April is the first full month of spring. Because it’s so early in the season, erratic weather is highly likely. A day of heavy rain will nearly always follow a day of sunny weather. In Aprils past, some parts of the country have seen snow and record warm temperatures just days apart. Such volatile weather can be a death sentence for some plants. How to ensure you’re still enjoying them when spring turns to summer in late June?

weatherLate Freeze

Cover: Frost is not as unlikely as you might think; snow in April is actually common and with 2018’s erratic weather, it’s still possible. Many gardeners have seen seedlings die before they’ve seen much light when a sudden cold front comes in bringing frost or snow. The best way to protect your plants from frost or snow is to cover them. A cloche is ideal as it traps the residual heat from the soil while still allowing the sun’s rays through the glass. The extra benefit is that any heat from the sun will increase, keeping the temperature inside the cloche relatively stable. Alternatively, cover with a cage and put an old bedsheet over the top. Although this will cut off sunlight, it’s a great insulator.

Water: If you know unseasonal frost is coming, water your plants the day before. Water, when combined with soil, is a great insulator from frost. Although it will get very cold beneath the ground, it will retain heat longer. Keeping your plants water rather than letting them dry out, is a great way to prolong the life of a plant hit with cold weather.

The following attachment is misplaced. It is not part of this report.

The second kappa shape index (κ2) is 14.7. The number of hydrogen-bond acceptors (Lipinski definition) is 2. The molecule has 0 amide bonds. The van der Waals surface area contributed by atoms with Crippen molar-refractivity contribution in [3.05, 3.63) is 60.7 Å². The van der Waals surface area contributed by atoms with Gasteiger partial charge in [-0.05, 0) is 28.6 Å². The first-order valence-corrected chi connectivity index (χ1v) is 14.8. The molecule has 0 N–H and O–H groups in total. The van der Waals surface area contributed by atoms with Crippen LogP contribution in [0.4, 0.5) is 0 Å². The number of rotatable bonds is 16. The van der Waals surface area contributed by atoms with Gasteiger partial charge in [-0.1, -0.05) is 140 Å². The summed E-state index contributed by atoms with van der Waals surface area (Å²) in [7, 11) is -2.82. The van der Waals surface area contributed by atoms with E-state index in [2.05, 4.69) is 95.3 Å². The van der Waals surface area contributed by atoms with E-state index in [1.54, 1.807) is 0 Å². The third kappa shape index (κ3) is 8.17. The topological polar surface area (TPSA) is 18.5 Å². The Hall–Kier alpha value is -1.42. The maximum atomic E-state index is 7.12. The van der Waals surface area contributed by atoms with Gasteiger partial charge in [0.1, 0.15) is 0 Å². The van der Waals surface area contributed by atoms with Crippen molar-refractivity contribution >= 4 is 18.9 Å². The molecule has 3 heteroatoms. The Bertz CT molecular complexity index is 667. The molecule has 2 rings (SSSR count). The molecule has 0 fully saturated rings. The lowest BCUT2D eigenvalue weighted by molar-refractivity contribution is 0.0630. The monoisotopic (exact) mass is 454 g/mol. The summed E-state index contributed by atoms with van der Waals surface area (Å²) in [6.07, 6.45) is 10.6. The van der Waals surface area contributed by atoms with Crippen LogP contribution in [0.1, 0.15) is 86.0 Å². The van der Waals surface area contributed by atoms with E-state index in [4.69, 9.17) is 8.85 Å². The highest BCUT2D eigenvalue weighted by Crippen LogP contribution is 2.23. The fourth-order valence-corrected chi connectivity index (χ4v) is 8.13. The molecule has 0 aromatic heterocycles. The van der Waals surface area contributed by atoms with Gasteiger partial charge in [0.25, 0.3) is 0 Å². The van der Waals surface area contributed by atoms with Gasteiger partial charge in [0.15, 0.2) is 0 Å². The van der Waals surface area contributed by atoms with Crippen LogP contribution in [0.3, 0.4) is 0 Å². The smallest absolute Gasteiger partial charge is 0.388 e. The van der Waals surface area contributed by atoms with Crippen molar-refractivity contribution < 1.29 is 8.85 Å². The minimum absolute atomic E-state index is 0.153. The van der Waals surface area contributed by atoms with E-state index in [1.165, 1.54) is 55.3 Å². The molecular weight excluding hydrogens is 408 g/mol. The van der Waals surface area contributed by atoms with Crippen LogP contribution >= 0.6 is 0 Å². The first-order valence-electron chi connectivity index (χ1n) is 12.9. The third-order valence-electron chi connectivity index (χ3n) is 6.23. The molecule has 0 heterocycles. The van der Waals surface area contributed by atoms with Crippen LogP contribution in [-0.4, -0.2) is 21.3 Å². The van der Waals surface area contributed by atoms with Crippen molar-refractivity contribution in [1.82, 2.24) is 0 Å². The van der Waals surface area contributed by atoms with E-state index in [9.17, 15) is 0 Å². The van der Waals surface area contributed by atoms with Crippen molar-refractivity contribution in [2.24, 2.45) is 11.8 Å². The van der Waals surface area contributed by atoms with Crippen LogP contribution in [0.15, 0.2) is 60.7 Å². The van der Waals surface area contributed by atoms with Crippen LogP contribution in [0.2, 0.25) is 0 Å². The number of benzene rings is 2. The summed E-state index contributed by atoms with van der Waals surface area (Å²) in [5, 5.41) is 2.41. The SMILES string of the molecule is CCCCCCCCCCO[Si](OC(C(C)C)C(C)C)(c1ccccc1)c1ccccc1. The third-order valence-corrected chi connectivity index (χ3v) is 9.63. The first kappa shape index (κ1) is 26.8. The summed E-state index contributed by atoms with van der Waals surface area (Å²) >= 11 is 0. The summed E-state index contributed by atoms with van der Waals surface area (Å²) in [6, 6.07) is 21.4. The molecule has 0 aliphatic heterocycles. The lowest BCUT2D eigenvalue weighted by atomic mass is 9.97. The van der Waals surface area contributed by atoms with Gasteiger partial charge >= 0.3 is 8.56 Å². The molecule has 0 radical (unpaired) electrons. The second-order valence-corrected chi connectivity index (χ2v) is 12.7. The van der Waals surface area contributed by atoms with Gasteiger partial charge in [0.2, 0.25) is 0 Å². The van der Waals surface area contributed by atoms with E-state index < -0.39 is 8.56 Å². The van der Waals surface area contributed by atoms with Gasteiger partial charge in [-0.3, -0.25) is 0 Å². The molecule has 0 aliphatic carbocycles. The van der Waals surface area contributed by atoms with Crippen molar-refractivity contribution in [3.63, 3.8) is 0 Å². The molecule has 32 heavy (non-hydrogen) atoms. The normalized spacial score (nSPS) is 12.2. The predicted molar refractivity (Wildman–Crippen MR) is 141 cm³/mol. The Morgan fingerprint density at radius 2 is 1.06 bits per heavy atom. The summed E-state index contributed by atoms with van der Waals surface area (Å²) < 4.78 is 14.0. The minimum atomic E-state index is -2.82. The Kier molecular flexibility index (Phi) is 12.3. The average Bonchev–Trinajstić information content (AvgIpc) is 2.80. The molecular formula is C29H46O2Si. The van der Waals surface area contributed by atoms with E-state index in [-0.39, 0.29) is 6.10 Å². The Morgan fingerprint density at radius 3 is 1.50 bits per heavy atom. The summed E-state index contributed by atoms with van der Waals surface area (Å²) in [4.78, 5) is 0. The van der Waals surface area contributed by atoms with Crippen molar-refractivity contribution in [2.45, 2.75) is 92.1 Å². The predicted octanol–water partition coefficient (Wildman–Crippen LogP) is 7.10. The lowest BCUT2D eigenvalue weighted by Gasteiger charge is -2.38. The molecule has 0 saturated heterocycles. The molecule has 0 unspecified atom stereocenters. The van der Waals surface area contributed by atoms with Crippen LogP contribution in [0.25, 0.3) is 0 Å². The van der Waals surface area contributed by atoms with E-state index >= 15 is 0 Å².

Torrential Rain

Elevate pots: Some plants fair better in pots than in garden soil; the problem is that pots flood. Excess water will not just drown the plant, it will wash away vital nutrients when you empty it. The best thing you can do for pots is to raise them up (on a bench for example) to let the rain flow through the bottom. The nutrients should stay in the pot while the excess water flows out of the holes. If too much water does accumulate, it may be advisable to pour it onto another (non-flooded) plant to preserve the nutrients.

Support vines and other tall plants: Excess water can make tall plants unstable. The water gets into their outer wood, making it soft and much more flexible; it will lose stability. When combined with wind, you have a potentially lethal situation where plants bend and snap. Support them with bamboo sticks or metal rods and use cable ties to keep them together. You probably already have support for your taller plants, so make sure this is reinforced.

Early Scorcher

weatherWater in the dark: The worst thing you can do during hot weather is water your plants when sunny. There are two reasons you should not water during the day. The first is that it will quickly evaporate so you’ll need much more of it to ensure your plants are effectively hydrated. The second is that your plants will bleach and burn when water is directly applied. Watering during the cooler and darker evenings and mornings will also reduce the temptation to over-water. Fungi grow in overwatered soil and plants tend to wilt.

Use mulch: Ground up dead wood, dried grass and other mulch serves a variety of functions. The first is that it insulates the topsoil from water evaporation so common during hot weather. It will also contain nutrients which will leach into the topsoil. It’s a great way to fertilise as well as protect. You can use almost anything for mulch including grass cuttings, straw, wood mulch and even seaweed.